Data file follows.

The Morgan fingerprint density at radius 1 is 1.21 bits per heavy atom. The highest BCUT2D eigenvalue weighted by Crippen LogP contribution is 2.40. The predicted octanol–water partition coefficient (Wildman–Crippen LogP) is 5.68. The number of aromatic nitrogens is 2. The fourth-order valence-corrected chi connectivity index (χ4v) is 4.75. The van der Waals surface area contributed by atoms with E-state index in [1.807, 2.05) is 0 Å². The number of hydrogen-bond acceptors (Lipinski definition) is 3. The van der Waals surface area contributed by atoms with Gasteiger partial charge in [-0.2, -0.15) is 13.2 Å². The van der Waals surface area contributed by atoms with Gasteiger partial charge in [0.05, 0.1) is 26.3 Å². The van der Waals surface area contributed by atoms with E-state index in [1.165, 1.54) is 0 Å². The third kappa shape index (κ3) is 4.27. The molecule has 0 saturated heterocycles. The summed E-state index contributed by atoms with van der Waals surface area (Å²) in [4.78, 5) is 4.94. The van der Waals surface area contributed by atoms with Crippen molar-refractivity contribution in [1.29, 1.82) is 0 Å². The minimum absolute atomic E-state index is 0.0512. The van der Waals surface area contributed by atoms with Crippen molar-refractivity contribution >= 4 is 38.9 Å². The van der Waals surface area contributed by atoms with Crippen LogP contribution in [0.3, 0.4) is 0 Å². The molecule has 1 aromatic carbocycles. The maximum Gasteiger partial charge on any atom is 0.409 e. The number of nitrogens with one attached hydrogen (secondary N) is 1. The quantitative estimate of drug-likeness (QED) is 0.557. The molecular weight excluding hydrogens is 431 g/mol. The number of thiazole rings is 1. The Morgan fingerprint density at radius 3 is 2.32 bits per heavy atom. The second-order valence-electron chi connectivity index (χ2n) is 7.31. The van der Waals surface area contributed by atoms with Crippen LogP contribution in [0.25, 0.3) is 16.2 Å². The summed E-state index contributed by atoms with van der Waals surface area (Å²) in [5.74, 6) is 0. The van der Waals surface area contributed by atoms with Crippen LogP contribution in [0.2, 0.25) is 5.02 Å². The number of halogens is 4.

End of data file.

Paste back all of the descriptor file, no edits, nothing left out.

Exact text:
The Morgan fingerprint density at radius 1 is 1.21 bits per heavy atom. The highest BCUT2D eigenvalue weighted by Crippen LogP contribution is 2.40. The predicted octanol–water partition coefficient (Wildman–Crippen LogP) is 5.68. The number of aromatic nitrogens is 2. The fourth-order valence-corrected chi connectivity index (χ4v) is 4.75. The van der Waals surface area contributed by atoms with E-state index in [1.807, 2.05) is 0 Å². The number of hydrogen-bond acceptors (Lipinski definition) is 3. The van der Waals surface area contributed by atoms with Gasteiger partial charge in [-0.2, -0.15) is 13.2 Å². The van der Waals surface area contributed by atoms with Gasteiger partial charge in [0.05, 0.1) is 26.3 Å². The van der Waals surface area contributed by atoms with E-state index in [1.165, 1.54) is 0 Å². The third kappa shape index (κ3) is 4.27. The molecule has 0 saturated heterocycles. The summed E-state index contributed by atoms with van der Waals surface area (Å²) in [4.78, 5) is 4.94. The van der Waals surface area contributed by atoms with Crippen molar-refractivity contribution in [1.29, 1.82) is 0 Å². The minimum absolute atomic E-state index is 0.0512. The van der Waals surface area contributed by atoms with Crippen molar-refractivity contribution >= 4 is 38.9 Å². The van der Waals surface area contributed by atoms with Crippen LogP contribution in [0.3, 0.4) is 0 Å². The molecule has 1 aromatic carbocycles. The maximum Gasteiger partial charge on any atom is 0.409 e. The number of nitrogens with one attached hydrogen (secondary N) is 1. The quantitative estimate of drug-likeness (QED) is 0.557. The molecular weight excluding hydrogens is 431 g/mol. The number of thiazole rings is 1. The Morgan fingerprint density at radius 3 is 2.32 bits per heavy atom. The second-order valence-electron chi connectivity index (χ2n) is 7.31. The van der Waals surface area contributed by atoms with Crippen LogP contribution in [0.25, 0.3) is 16.2 Å². The summed E-state index contributed by atoms with van der Waals surface area (Å²) in [5.74, 6) is 0. The van der Waals surface area contributed by atoms with Crippen LogP contribution in [0.2, 0.25) is 5.02 Å². The number of halogens is 4.